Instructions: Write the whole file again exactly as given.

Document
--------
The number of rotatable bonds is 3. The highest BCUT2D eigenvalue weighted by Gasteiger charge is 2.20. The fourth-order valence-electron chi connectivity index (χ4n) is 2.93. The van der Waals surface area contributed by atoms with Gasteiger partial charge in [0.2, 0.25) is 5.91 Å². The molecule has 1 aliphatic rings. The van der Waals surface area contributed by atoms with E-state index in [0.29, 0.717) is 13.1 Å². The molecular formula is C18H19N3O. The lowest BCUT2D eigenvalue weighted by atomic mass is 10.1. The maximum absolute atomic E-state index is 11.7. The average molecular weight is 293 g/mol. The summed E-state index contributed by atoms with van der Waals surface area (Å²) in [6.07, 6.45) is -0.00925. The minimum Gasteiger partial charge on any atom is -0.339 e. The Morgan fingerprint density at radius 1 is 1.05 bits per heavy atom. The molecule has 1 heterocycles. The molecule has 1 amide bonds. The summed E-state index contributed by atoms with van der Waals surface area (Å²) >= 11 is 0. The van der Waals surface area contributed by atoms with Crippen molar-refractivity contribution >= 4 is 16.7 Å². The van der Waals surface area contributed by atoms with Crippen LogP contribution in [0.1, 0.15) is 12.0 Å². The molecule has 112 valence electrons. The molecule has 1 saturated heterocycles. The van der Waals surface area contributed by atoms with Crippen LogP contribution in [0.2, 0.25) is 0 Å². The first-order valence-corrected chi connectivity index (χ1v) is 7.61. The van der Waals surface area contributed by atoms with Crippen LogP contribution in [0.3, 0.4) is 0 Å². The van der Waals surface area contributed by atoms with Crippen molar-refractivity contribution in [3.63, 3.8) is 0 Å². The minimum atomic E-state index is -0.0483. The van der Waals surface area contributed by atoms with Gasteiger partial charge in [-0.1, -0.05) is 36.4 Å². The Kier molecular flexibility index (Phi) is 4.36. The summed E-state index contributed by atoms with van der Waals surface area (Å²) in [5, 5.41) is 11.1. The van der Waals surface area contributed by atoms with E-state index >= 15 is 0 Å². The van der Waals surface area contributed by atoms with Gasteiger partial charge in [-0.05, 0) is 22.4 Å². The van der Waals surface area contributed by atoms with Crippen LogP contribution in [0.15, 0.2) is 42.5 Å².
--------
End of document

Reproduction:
The number of rotatable bonds is 3. The highest BCUT2D eigenvalue weighted by Gasteiger charge is 2.20. The fourth-order valence-electron chi connectivity index (χ4n) is 2.93. The van der Waals surface area contributed by atoms with Gasteiger partial charge in [0.2, 0.25) is 5.91 Å². The molecule has 1 aliphatic rings. The van der Waals surface area contributed by atoms with E-state index in [0.29, 0.717) is 13.1 Å². The molecular formula is C18H19N3O. The lowest BCUT2D eigenvalue weighted by atomic mass is 10.1. The maximum absolute atomic E-state index is 11.7. The average molecular weight is 293 g/mol. The summed E-state index contributed by atoms with van der Waals surface area (Å²) in [6.07, 6.45) is -0.00925. The minimum Gasteiger partial charge on any atom is -0.339 e. The Morgan fingerprint density at radius 1 is 1.05 bits per heavy atom. The molecule has 1 heterocycles. The molecule has 1 amide bonds. The summed E-state index contributed by atoms with van der Waals surface area (Å²) >= 11 is 0. The van der Waals surface area contributed by atoms with Crippen molar-refractivity contribution >= 4 is 16.7 Å². The van der Waals surface area contributed by atoms with Crippen LogP contribution in [0.1, 0.15) is 12.0 Å². The molecule has 112 valence electrons. The molecule has 1 saturated heterocycles. The van der Waals surface area contributed by atoms with Crippen LogP contribution in [0.2, 0.25) is 0 Å². The first-order valence-corrected chi connectivity index (χ1v) is 7.61. The van der Waals surface area contributed by atoms with Crippen LogP contribution in [0.3, 0.4) is 0 Å². The van der Waals surface area contributed by atoms with Crippen molar-refractivity contribution in [3.63, 3.8) is 0 Å². The minimum atomic E-state index is -0.0483. The van der Waals surface area contributed by atoms with Gasteiger partial charge in [-0.1, -0.05) is 36.4 Å². The Kier molecular flexibility index (Phi) is 4.36. The summed E-state index contributed by atoms with van der Waals surface area (Å²) in [5, 5.41) is 11.1. The van der Waals surface area contributed by atoms with E-state index >= 15 is 0 Å². The van der Waals surface area contributed by atoms with Gasteiger partial charge in [-0.05, 0) is 22.4 Å². The van der Waals surface area contributed by atoms with Crippen LogP contribution in [0.15, 0.2) is 42.5 Å².